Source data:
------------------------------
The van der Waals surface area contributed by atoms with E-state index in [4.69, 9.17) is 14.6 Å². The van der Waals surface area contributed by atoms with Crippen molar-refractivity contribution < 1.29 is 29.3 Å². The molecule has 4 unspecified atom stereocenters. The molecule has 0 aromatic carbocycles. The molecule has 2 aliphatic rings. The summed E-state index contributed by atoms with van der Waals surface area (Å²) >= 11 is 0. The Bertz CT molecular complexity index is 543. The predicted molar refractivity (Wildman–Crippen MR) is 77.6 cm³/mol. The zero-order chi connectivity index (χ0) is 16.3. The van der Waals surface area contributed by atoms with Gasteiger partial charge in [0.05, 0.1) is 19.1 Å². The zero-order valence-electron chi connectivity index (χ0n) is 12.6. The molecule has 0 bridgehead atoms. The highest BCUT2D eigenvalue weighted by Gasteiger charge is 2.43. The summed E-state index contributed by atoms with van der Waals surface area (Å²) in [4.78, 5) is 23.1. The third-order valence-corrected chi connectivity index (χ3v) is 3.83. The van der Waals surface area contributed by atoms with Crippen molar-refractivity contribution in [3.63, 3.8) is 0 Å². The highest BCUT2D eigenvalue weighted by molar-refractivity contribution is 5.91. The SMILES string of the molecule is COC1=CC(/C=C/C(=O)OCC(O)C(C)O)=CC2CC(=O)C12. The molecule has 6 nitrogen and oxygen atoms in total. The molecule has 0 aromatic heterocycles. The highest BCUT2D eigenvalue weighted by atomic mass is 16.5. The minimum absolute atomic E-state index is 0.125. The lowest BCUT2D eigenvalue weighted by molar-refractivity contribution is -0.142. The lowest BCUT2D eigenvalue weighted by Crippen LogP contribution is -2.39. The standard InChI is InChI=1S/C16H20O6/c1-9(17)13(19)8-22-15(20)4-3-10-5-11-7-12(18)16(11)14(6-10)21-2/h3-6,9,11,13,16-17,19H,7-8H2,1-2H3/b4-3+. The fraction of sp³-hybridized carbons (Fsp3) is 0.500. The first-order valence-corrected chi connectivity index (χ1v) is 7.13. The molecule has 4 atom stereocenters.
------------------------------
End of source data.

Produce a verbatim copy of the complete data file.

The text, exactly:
The van der Waals surface area contributed by atoms with E-state index in [4.69, 9.17) is 14.6 Å². The van der Waals surface area contributed by atoms with Crippen molar-refractivity contribution < 1.29 is 29.3 Å². The molecule has 4 unspecified atom stereocenters. The molecule has 0 aromatic carbocycles. The molecule has 2 aliphatic rings. The summed E-state index contributed by atoms with van der Waals surface area (Å²) >= 11 is 0. The Bertz CT molecular complexity index is 543. The predicted molar refractivity (Wildman–Crippen MR) is 77.6 cm³/mol. The zero-order chi connectivity index (χ0) is 16.3. The van der Waals surface area contributed by atoms with Gasteiger partial charge in [0.05, 0.1) is 19.1 Å². The zero-order valence-electron chi connectivity index (χ0n) is 12.6. The molecule has 0 bridgehead atoms. The highest BCUT2D eigenvalue weighted by Gasteiger charge is 2.43. The summed E-state index contributed by atoms with van der Waals surface area (Å²) in [4.78, 5) is 23.1. The third-order valence-corrected chi connectivity index (χ3v) is 3.83. The van der Waals surface area contributed by atoms with Crippen molar-refractivity contribution in [3.63, 3.8) is 0 Å². The highest BCUT2D eigenvalue weighted by molar-refractivity contribution is 5.91. The SMILES string of the molecule is COC1=CC(/C=C/C(=O)OCC(O)C(C)O)=CC2CC(=O)C12. The molecule has 6 nitrogen and oxygen atoms in total. The molecule has 0 aromatic heterocycles. The highest BCUT2D eigenvalue weighted by atomic mass is 16.5. The minimum absolute atomic E-state index is 0.125. The lowest BCUT2D eigenvalue weighted by molar-refractivity contribution is -0.142. The lowest BCUT2D eigenvalue weighted by Crippen LogP contribution is -2.39. The standard InChI is InChI=1S/C16H20O6/c1-9(17)13(19)8-22-15(20)4-3-10-5-11-7-12(18)16(11)14(6-10)21-2/h3-6,9,11,13,16-17,19H,7-8H2,1-2H3/b4-3+. The fraction of sp³-hybridized carbons (Fsp3) is 0.500. The first-order valence-corrected chi connectivity index (χ1v) is 7.13. The molecule has 4 atom stereocenters.